Commodity prices take another knock

Last updated 18:01 04/08/2014

Relevant offers


Receivers to close seven NZ Pumpkin Patch stores, 57 job losses Cathay Pacific A350, world's newest airliner, lands in Auckland Charges laid in US over India-based phone scam won't stem tide for Kiwis - NetSafe Friends-themed cafe in Singapore causes outrage with $1000 membership The young Kiwis making millions Edendale milk silo collapse cost set to hit $45 million - Mercer Money tool for the blind released by Reserve Bank Software from failed firm Wynyard underpins sex offender register and major police investigations The Warehouse swings pose risk of 'serious injury' Qantas ratchets up excess baggage fees by 75 per cent

Commodity prices have fallen for the fifth month in a row, with a 2.4 per cent drop in ANZ’s latest measure of  key exports, with milk powder taking the biggest knock in July.

But world prices for beef were up 11.3 per cent last month.

Overall, the ANZ Commodity Price Index is now down 9.8 per cent from its peak in February.

The index measures a basket of key exports in world price terms. Because of a stronger New Zealand currency in July, the New Zealand dollar index for commodities was down 3.5 per cent, and showing a fall of 11.6 per cent for the year.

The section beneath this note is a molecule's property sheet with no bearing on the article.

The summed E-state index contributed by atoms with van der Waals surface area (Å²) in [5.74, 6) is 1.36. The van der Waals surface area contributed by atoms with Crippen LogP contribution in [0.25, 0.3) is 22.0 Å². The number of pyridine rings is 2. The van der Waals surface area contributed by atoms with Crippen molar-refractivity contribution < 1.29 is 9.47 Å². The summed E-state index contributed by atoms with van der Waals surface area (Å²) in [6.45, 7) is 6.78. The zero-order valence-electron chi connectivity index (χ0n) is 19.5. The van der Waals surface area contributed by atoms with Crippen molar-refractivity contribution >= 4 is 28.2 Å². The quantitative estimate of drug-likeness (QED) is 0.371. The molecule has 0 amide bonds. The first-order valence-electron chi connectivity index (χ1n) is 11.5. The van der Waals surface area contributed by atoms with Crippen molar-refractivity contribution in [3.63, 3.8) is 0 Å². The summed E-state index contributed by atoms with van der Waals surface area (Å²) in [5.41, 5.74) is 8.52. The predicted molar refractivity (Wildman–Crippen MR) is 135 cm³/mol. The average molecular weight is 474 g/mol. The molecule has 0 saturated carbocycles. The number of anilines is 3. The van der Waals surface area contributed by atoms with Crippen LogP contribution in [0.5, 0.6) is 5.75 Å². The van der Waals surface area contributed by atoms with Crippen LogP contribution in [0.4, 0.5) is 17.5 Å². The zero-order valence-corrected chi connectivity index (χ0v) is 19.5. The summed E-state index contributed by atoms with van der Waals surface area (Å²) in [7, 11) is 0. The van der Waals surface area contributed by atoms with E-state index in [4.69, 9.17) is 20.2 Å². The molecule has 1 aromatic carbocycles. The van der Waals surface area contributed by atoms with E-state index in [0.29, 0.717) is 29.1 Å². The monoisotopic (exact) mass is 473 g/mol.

In July, prices for ten commodities fell, while five commodity prices went up and two were unchanged in world price terms.

The biggest drop was for whole milk powder which dropped 12 per cent and is now down 53 per cent on a year ago.

That was mainly because of an overhang of inventory in China and a good production year in New Zealand.

The index also showed drops for butter, down 6.8 per cent, cheese down almost 3 per cent and skim milk powder down just as much.

Apple prices fell 4.3 per cent because of lower demand in Europe, though that was offset somewhat by better returns in Asia.

In contrast to lower dairy product prices, beef was up 11.3 per cent in the month, driven by a shortage of domestic manufacturing beef in the United States during a period of peak demand over the northern summer.

Demand from the US food service sector had also bounced back with better economic growth, ANZ said.

Overall meat prices are up 21 per cent on a year ago.

Aluminium prices were up 5.5 per cent in July as the market expected further capacity cuts in China and the rest of the world. Aluminium prices are now up almost 10 per cent in the past year.

Ad Feedback

- Stuff


Special offers

Featured Promotions

Sponsored Content